The medical evidence to show that smoking is terrible for your health is very well documented, but everyone know that smoking is bad. This article is all about the benefits of giving up smoking and how the physiological changes as a result can greatly improve your fitness.
Quit & Get Fit
There's a significant number of benefits to giving up smoking, in terms of improving your health and fitness, some of them are immediate and some are long-term. Many people assume that these improvements only affect endurance athletes and people focused on cardiovascular exercise. That's definitely not the case. The increased cardiovascular function and energy-levels you'll see as a result of quitting will help those looking to increase their strength, muscular endurance and overall fitness. Let's have a look at some of the physiological benefits:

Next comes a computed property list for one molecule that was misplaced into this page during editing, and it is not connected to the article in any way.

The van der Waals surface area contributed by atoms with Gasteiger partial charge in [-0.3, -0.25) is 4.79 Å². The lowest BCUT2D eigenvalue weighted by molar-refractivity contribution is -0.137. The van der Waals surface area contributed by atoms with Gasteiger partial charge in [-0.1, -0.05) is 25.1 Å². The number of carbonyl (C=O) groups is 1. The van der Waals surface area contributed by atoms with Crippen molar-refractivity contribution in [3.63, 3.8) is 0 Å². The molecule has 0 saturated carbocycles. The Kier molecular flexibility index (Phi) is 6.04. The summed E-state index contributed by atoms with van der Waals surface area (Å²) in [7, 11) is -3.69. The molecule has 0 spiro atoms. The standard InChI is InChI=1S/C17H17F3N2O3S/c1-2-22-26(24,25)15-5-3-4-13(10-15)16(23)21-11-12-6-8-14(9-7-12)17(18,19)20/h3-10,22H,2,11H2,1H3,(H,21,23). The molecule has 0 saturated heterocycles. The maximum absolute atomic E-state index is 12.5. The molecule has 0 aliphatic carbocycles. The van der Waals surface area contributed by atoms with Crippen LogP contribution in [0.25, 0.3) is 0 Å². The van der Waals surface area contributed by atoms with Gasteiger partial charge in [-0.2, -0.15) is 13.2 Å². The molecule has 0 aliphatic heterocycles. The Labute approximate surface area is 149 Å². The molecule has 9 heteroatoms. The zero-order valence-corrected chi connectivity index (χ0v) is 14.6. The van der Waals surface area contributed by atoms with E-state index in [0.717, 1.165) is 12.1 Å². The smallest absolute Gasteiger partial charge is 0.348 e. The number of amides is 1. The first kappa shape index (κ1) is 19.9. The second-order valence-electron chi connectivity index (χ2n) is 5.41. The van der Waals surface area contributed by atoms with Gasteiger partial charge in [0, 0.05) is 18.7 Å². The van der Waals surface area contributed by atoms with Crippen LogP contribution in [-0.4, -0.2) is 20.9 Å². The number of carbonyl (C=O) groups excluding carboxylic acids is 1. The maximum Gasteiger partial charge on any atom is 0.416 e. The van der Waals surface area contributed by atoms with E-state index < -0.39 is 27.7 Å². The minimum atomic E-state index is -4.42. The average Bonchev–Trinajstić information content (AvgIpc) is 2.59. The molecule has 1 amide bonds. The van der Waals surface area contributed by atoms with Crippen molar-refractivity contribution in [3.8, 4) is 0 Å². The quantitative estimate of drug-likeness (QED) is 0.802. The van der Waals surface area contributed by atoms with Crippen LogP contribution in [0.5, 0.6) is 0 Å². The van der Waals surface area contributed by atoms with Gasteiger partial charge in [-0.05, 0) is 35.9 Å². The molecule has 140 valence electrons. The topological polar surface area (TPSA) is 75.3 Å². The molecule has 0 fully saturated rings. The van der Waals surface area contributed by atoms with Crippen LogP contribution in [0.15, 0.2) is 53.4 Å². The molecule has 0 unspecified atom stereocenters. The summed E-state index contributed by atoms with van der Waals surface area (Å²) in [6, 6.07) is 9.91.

- Smoking causes atherosclerosis (narrowing of the arteries) this increases blood pressure and reduces the ability for your body to re-oxygenate the blood as effectively. By quitting, your arteries can return to normal within 3 to 9 months.
- Carbon monoxide in the blood stream reduces the body's efficiency at carrying oxygen on red blood cells. Within 48 hours of stopping smoking, carbon monoxide in the blood will be eliminated.